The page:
This “Wired” interview with Marvel’s Kevin Feige is essential reading for anyone trying to understand why Marvel’s cinematic universe is thriving and DC’s is barely getting off the ground. Please read for full context.
It says, essentially, that the Marvel cinematic plan works for two reasons: 1. They HAD a plan, and 2. Kevin Feige keeps it together. From what I can tell, both from my own industry observations and this article DC and Warner Brothers don’t have a plan and they don’t have anyone leading the effort.
Man of Steel was a good movie, but I wouldn’t declare it a resounding success like 2008’s Iron Man was. Plus, the announcement of Superman vs. Batman feels spontaneous and not well thought out. For example, DC has changed course on their shared cinematic universe a few times since The Avengers came out. If you recall, DC initially said they would release Man of Steel and follow it up with Justice League in 2015 (when The Avengers 2: Age of Ultron will come out, FYI). Then, they backed off that plan and said, “Well, let’s just see how Man of Steel goes…” Not great planning.
Marvel has had a plan for years now. The article confirms that Feige had a plan since 2006 for what he wanted to happen. The goal was to make Iron Man an awesome movie that could stand on its own, but also add details that could point the way forward towards a larger world. Nick Fury appearing at the end of the credits is the biggest “detail,” of course, but Agent Coulson carries the larger SHIELD story forward throughout the “stand alone” narrative. Tony Stark and some “blink and you’ll miss them” visual Easter eggs carry the torch forward in The Incredible Hulk.
Furthermore, Feige executes the plan like a manager overseeing departments. Each department (movie) does its job and stands on its own, but works towards a unified purpose. Kenneth Branagh made Thor and it told the story of the titular hero and his nefarious brother, but it also planted major seeds for The Avengers. If you only watched Thor, that would be OK because the movie stands on its own story, but elements of that story serve a larger narrative because Feige is managing those macro details.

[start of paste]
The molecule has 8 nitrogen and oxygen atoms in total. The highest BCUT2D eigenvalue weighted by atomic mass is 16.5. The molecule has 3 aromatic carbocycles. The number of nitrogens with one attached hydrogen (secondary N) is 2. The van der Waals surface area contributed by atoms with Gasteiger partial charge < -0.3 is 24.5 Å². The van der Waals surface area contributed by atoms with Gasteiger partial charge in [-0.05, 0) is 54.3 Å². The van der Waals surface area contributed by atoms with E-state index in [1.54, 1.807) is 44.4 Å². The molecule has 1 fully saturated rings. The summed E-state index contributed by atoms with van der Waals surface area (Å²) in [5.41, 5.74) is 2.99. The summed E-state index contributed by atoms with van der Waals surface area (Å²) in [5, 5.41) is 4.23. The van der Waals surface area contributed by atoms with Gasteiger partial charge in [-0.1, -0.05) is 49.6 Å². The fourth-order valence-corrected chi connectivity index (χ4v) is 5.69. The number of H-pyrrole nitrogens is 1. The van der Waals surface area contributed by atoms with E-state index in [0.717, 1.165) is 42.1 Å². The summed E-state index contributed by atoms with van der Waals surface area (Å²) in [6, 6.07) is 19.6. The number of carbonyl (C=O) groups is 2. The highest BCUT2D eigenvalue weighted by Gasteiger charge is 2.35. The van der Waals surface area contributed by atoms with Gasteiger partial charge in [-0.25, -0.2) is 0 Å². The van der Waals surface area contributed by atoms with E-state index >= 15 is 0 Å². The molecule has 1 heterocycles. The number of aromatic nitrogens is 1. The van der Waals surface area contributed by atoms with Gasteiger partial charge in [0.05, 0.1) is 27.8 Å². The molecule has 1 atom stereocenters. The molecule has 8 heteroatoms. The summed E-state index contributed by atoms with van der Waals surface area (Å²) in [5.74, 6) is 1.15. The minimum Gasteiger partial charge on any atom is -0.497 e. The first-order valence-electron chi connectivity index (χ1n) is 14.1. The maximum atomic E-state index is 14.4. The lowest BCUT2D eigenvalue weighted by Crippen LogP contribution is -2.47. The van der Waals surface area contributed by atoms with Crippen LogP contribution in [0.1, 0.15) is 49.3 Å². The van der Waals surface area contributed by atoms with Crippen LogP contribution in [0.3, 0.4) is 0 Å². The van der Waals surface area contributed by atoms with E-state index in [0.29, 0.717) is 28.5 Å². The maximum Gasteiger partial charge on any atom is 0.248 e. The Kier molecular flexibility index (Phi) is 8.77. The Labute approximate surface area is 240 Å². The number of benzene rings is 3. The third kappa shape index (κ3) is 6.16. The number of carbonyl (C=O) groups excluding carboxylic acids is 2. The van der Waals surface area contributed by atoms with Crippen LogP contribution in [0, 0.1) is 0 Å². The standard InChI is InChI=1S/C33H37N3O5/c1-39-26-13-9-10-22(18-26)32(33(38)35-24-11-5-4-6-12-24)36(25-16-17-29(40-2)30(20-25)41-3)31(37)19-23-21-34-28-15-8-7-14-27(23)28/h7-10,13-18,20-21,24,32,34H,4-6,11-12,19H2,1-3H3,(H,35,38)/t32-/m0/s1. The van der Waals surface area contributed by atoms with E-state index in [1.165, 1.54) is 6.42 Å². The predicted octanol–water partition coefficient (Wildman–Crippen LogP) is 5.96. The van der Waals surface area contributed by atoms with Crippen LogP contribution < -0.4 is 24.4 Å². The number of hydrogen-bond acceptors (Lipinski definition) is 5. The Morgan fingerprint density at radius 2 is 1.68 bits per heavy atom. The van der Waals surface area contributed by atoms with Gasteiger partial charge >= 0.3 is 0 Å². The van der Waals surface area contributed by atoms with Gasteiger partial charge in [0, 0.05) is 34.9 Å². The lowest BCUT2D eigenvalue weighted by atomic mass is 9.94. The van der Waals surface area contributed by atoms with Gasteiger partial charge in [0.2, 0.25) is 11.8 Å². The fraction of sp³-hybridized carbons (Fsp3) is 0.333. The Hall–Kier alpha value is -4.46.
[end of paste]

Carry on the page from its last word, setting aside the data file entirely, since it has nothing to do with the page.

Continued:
The only thing Man of Steel did was insert some easter eggs about Batman and Lex Luthor. It stands as a movie on its own, but it’s not clear to me how it supports a larger universe other than to say, “Oh, hey, Wayne Corp exists.” In fact, I would argue that it presents a challenge for the makers of Batman vs. Superman since it had such wanton, extravagant destruction. How do you top that? It will be hard. And choosing Ben Affleck as Batman smacks of stunt casting to me. I’m not hyper-critical about him as Batman like some are, but it’s fair to say I didn’t jump for joy when I heard. It sounds like yet another half-cocked idea from Warner Brothers and DC without much of thought behind it.
The real tragedy here is that Warner Brothers and DC have a lock on all of their properties, but aren’t doing anything with them. I am not a lawyer with inside knowledge on that , but from what I’ve seen, it looks like they have everything they need to build a shared cinematic universe in-house. Marvel only has some of their properties. Fox has X-Men and Fantastic Four. Sony has Spider-Man. In fact, Spider-Man had been Marvel’s most lucrative property once upon a time, but The Avengers and Iron Man changed that 2 billion dollars later. Now, Marvel has thrown in with Disney (who now owns Star Wars, too…) and has earned enough capital to get a little bit more experimental — next summer’s Guardians of the Galaxy is somewhat of a risk, but I believe it will be worthwhile. DC can’t even make a good Green Lantern movie or even get Wonder Woman* and The Flash off the ground. At this rate, we won’t be seeing a Booster Gold or Cyborg movie any time soon.
My question for DC is: who is your Kevin Feige? Doesn’t look like they have one. If they asked me (and they haven’t), I’d nominate Bruce Timm or Paul Dini. These guys made Batman: The Animated Series and crafted a compelling cartoon universe that eventually grew into the Justice League containing just about every conceivable hero and villain in DC comics. The Question was a character, for goodness sake.
Your move, DC.